'A recipe for chaos': Judge lashes anarchic Karoo municipality

Dave Chambers Cape Town bureau chief
The Kannaland municipality in the Klein Karoo has been stopped from outsourcing the provision of electricity and water services at a cost of R735m.
The Kannaland municipality in the Klein Karoo has been stopped from outsourcing the provision of electricity and water services at a cost of R735m.
Image: Esa Alexander

The Klein Karoo is an unlikely setting for an outbreak of anarchy, but events in a tiny municipality forced the Cape Town high court to issue an urgent interdict against councillors and officials on Friday.

Acting judge Nobahle Mangcu-Lockwood's order stops the bankrupt Kannaland Municipality signing a R735m electricity and water outsourcing deal and making six new political staff appointments.

The 25-year deal with Inovasure to provide the municipality with an “energy vault” combining solar and wind generation with a massive battery would have cost more than four times Kannaland's annual operating budget.

The municipality, based in the town of Ladismith (population about 8,000), asked to be put under Western Cape provincial government administration in 2018 after its debts grew so large that it stopped making pension fund and medical aid contributions on behalf of staff.

Acting judge Nobahle Mangcu-Lockwood .
Acting judge Nobahle Mangcu-Lockwood .
Image: capebar.co.za

In her judgment, Mangcu-Lockwood said the administrator was making good progress until September 2020, when ANC mayor Magdalena Barry contracted Covid-19.

Barry's deputy, ANC councillor Philip Antonie, then formed a coalition with the Independent Civic Organisation of SA, the DA speaker was removed and a string of decisions were made that led to litigation between the municipality and the Western Cape government.

Mangcu-Lockwood said the council resolved to conclude its deal with Inovasure — intended to make Kannaland immune to Eskom load-shedding — sidelined the administrator and the financial recovery plan imposed on the municipality, and dumped the cost-saving organisational structure imposed by the administrator.

It decided to create five new posts in the speaker’s office and another in the mayor’s office, to reinstate the fired head of technical services and to award bonuses to two staff.

Local government MEC Anton Bredell said a R136,000 bonus was also agreed for former municipal manager Morne Hoogbaard, who had left in 2016.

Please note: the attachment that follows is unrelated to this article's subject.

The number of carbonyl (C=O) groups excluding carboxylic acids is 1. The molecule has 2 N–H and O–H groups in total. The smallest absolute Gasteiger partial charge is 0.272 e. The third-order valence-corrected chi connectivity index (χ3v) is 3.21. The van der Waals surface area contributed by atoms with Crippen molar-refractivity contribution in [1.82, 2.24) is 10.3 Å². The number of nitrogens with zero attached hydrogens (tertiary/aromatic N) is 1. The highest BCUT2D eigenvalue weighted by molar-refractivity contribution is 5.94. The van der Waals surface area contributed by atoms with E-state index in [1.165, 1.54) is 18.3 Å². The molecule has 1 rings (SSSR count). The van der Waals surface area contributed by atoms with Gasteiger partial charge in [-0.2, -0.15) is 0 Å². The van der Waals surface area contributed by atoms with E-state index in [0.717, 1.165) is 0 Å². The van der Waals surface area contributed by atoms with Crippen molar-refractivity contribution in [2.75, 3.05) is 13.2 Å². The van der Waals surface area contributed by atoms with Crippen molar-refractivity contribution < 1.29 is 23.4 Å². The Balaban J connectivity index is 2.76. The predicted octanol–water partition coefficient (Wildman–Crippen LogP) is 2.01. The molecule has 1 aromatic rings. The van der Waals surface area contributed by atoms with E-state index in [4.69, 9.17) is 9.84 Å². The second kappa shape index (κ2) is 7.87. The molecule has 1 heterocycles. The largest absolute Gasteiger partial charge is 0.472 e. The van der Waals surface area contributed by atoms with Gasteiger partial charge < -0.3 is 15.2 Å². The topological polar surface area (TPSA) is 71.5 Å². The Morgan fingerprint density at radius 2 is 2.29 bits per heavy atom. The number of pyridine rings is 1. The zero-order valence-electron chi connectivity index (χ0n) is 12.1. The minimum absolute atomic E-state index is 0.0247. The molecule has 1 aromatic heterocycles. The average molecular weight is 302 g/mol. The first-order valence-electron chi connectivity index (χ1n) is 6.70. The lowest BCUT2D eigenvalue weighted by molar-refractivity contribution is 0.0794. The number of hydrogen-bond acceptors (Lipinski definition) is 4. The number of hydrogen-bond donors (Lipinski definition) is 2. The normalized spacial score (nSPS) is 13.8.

Bredell said these decisions contravened Kannaland's financial management plan, the Municipal Finance Management Act and National Treasury regulations.

Mangcu-Lockwood said Kannaland had “committed itself to a path of unlawfulness” by seeking to accept Inovasure's unsolicited “energy vault” bid while under mandatory intervention by the provincial government.

“It is exactly this kind of contract that needs to comply with the [financial recovery] plan, and in respect of which the administrator was given exclusive authority,” she said.

“In taking steps towards this arrangement, the respondents have ignored a whole range of legal requirements and considerations, which were repeatedly pointed out to them in the correspondence from the National Treasury and the provincial executive.”

Turning to appointments in the speaker's office of an office manager, a driver, a clerk, a political support officer and a support staff member, the judge said: “There is no justification given for why, during a financial crisis which is common cause, and a global pandemic, a member of the municipal council whose office previously only had one assistant, should now require an additional five employees.”

The disputed bonuses were “astonishing”, said Mangcu-Lockwood, because “it appears to be common cause that there is no legal basis for the payments in the first place”.

She added: “This is exactly the kind of decision-making — the kind that appears to lack a principled approach — that requires supervision from the administrator and which demands conformity with the [financial recovery] plan.

“All of these decisions, if followed through, will no doubt have a significant impact on the municipality’s finances. They also undermine the municipality’s financial recovery, and are inconsistent with the plan.

“There is no doubt that the latest decisions made by the respondents have an impact on the financial affairs of municipality. The evidence shows that it is exactly the sort of conduct complained about in these proceedings — the profligate spending, unnecessary expenditure in litigation, substandard supply chain management controls, and fruitless and wasteful expenditure — that resulted in the mandatory intervention.

“This sort of conduct by public officials and political official bearers is harmful not only to the rule of law and the applicants, but to the residents of Kannaland. It is a recipe for chaos in governance.”

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